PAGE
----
President Obama is trying to solve the wrong problem by calling, as he did in his speech in Phoenix, for the end of Fannie Mae and Freddie Mac as we know it. To be sure, Fannie and Freddie were not the hallmarks of responsibility in the mortgage meltdown, but have gotten a bad rap. For all their housing expertise, they missed all the signals of the housing bubble (but then again so did Federal Reserve chairman Alan Greenspan and his successor Ben S. Bernanke who dismissed it when the first signs of the meltdown emerged). Instead of suggesting replacing Fannie and Freddie to restore the nation's housing markets, the president should be proposing to return them to their original charters.

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Demand for Non-Traditional, Sub-prime Loans Up

Adding to concerns of a new housing bubble, lenders reported an increase in demand for non-traditional and sub-prime mortgage loans and that they’ve responded to that demand by easing standards, the Federal Reserve reported Monday in its quarterly Senior Loan Officer Opinion Survey. According to the survey, a net 3.1 percent of lenders responding said demand for ""non-traditional"" residential loans increased from the survey released three months ago and a net 25 percent of respondents said demand for loans from sub-prime borrowers was higher than it was in May.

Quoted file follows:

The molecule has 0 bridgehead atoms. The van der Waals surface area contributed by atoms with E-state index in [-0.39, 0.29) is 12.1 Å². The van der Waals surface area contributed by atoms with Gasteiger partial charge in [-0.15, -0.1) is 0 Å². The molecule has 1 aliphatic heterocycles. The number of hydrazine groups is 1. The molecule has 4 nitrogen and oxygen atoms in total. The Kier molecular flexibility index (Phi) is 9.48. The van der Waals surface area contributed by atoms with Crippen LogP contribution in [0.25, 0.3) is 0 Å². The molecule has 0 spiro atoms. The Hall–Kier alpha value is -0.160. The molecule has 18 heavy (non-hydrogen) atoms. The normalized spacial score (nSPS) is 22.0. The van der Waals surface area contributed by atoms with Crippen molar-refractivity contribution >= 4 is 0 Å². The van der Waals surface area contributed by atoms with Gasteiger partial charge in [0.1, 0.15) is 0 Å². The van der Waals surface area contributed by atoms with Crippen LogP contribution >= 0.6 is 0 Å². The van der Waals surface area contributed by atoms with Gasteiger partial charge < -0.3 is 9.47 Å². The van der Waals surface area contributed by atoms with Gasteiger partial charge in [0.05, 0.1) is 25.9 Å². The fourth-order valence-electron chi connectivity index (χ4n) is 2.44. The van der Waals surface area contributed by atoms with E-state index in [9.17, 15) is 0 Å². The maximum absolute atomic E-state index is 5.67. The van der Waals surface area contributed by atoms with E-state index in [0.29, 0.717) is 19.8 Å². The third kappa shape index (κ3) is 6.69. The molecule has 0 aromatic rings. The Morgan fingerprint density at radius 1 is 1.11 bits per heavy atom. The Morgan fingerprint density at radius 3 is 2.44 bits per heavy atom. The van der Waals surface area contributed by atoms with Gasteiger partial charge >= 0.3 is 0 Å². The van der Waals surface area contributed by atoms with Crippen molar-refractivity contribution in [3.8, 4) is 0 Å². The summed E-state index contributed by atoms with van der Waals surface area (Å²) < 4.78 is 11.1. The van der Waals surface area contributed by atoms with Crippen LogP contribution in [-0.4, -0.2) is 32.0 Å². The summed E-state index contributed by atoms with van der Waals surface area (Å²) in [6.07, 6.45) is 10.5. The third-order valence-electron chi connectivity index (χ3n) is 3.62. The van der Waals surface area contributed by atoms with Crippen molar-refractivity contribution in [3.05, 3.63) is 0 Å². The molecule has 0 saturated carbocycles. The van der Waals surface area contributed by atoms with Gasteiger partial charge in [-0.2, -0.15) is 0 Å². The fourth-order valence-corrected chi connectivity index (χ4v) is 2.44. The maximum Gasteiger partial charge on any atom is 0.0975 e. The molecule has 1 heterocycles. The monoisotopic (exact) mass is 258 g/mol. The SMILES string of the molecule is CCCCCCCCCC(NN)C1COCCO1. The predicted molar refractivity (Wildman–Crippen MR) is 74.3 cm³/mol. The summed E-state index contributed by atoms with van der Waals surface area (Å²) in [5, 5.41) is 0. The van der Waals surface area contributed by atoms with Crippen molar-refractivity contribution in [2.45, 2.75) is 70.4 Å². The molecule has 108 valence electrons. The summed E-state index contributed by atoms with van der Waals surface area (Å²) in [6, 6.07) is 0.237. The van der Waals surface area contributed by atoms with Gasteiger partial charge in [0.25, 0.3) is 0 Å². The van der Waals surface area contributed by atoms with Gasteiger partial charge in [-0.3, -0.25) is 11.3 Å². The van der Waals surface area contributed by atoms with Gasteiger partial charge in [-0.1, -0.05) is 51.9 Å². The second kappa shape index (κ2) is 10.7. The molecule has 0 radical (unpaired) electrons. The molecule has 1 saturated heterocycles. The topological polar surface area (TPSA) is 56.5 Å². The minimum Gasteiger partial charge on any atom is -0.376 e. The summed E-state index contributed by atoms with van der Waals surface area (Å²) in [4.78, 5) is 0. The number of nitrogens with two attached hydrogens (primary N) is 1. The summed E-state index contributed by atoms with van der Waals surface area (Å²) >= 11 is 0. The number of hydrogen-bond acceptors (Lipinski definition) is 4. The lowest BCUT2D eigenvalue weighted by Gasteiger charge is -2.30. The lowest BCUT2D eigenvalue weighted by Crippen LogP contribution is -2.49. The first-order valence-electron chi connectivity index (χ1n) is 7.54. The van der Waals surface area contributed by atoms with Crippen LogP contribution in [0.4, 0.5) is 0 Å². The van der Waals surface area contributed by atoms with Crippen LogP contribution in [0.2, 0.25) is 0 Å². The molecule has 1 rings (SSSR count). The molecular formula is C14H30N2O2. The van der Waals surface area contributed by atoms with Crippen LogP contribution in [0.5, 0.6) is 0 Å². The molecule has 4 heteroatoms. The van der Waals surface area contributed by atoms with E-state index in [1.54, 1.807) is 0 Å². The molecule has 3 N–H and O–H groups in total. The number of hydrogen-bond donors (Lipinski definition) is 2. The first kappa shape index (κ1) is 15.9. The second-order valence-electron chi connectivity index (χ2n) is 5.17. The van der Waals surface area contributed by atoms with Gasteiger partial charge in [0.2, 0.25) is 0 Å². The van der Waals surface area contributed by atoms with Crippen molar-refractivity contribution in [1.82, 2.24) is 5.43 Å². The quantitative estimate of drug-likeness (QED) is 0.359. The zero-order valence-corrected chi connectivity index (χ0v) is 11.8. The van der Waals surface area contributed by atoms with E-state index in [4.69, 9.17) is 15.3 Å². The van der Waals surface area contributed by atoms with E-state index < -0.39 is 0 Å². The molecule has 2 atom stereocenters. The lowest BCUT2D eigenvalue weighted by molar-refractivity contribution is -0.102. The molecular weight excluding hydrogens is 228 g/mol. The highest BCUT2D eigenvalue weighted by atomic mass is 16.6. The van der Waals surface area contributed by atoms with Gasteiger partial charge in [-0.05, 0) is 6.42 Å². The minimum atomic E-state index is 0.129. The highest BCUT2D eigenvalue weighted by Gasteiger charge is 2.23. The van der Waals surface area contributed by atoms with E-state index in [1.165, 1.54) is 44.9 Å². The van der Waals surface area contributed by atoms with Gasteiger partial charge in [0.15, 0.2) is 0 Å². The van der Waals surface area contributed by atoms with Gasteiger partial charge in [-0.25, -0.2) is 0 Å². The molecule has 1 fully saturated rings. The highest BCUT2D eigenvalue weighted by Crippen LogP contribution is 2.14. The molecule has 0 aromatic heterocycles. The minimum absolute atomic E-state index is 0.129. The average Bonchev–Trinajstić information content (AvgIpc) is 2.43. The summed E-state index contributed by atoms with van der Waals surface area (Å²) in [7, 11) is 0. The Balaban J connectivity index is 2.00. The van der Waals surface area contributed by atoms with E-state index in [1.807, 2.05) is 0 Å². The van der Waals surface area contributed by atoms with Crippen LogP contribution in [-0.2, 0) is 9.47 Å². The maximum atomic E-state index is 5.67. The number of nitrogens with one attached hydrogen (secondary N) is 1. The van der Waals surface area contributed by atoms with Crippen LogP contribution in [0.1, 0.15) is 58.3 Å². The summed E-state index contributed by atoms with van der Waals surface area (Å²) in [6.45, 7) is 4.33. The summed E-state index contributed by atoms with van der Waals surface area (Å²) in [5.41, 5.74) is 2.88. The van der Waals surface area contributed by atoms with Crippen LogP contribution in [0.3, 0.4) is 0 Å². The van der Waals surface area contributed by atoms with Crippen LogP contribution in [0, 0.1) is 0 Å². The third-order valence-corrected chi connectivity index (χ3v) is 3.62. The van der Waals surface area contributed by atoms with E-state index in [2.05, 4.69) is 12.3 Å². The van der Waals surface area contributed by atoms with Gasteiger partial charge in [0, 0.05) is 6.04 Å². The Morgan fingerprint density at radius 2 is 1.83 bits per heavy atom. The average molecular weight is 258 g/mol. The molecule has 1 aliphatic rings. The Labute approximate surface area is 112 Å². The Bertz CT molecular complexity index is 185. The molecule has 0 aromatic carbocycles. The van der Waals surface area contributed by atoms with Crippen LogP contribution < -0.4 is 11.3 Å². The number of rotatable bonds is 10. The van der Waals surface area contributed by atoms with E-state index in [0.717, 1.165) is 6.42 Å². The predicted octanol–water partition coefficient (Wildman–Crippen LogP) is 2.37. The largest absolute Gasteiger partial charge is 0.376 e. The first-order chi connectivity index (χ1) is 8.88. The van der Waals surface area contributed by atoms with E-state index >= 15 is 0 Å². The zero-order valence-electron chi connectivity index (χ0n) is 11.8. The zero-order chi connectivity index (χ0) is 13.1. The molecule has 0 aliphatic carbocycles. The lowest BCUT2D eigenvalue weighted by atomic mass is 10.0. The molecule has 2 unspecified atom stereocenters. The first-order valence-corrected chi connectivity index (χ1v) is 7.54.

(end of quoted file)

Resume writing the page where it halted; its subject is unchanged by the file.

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Researchers: Monetary Policy Not Enough to Prevent Bubbles

National monetary policy alone cannot reliably prevent or reverse housing bubbles, according to a recent report from the Lincoln Institute of Land Policy. The downfall lies in the fact that housing prices and housing markets vary widely across the country, stated the researchers in the report. Monetary policy and large national programs such as the Home Affordable Modification Program (HAMP) may help some markets while hurting others, according to the report.

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Case-Shiller Indices Post Record Monthly Gains